Post-Trash Facebook Post-Trash Twitter

Nothing - "Dance On The Blacktop" | Album Review


by Jonathan Bannister (@j_utah)

“Everything/Starts the same/Infinity/Oblivion”

So begins Nothing’s new album. The choice we all must face if we give existence any serious thought. Infinity or oblivion? Since the band is called Nothing one can guess which way they lean. This has always been the dichotomy of Nothing; lyrically channeling all the harshness of life while musically creating an output that is frequently open, powerful, and beautiful. Songs are haunted by an answer that life is void of meaning. The songs mine for something deeper, something lurking underneath the everyday mundane things of life, even if deep down the digger thinks there’s ultimately, well, nothing.

Dance on the Blacktop is filled with the imagery of everyday life: street names, city landmarks, relationships, city life, family, creativity, late nights, and long days. But these topics are tweaked, shrouded in the darker side of these things. The streets in a hardened city where kids OD, relationships are threatened by the ravages of mental illness, drinking becomes a means to unwind until it leads to being obliterated, friendships that are formed by people who have nothing and no-one, the oppressiveness of large cities on small people, the fracture that can occur in families when one finds that their parents are flawed, the business of creating just to have a reason to stay alive. The vocals are awash in reverb and echo, buried underneath the band, giving aid to these stories as being the stores of the underground, the rot underneath the sheen. It’s the sound of that low undercurrent, the constant hum that you feel that tells you things are off, something is wrong, you can’t always trust your senses.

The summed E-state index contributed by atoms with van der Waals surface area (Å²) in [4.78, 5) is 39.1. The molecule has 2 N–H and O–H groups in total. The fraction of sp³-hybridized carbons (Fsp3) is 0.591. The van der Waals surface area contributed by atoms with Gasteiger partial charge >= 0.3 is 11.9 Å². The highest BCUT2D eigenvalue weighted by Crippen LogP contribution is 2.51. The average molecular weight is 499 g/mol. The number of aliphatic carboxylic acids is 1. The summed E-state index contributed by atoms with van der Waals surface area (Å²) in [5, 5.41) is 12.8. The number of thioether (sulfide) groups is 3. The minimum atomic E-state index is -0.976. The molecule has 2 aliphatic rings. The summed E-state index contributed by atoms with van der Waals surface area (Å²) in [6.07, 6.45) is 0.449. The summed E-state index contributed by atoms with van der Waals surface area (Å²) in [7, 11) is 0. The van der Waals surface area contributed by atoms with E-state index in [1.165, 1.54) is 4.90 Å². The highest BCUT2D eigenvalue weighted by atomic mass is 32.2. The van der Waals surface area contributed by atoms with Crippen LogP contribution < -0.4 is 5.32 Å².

This is where the instruments come in to play their parts and where Nothing shines brightest. The music they create to go with the lyrically dark material is the counter balance to all this heaviness. The guitar lines soar up and out, each song threatening to become an anthem that lifts you up, eyes searching the skies. The music provides the beauty of life that one finds everywhere in the seeming meaninglessness. The feeling of those good days when anything seems possible. That feeling of still being here, alive, pushing through the pain to exist.

Each album builds and adds to Nothing’s strengths and this trend continues on Dance on the Blacktop. The album is sequenced incredibly well. Each song building on the last, taking you through a designed emotional trip. Their riffs are as massive as ever. Monster jams that dare you to keep still, to not emote. These are aided by lush melodies that feel like a weighted blanket to the ears. A wall of sound that enwraps the listener and lends to it being their fullest sounding album to date, likely aided by producer John Agnello who has produced albums from other provocateurs of distortion like Sonic Youth and Dinosaur Jr. The album was also recorded out in Woodstock and one wonders if the rural location lended to this open feeling. Dominic Palermo and Brandon Setta sound more confident and assured in their singing. Their voices are a little more forward in the mix, but just a little. 

This all works together to make Dance on the Blacktop Nothing’s most consistent record to date. The highs are high, the lows are low, and all that other shit we like to say when trying to describe music. But the bottom line is Nothing is a band that makes you feel anything but. They continue to develop their strengths and build on them with each album. Sure the world may be meaningless, but at least it’s got a great soundtrack.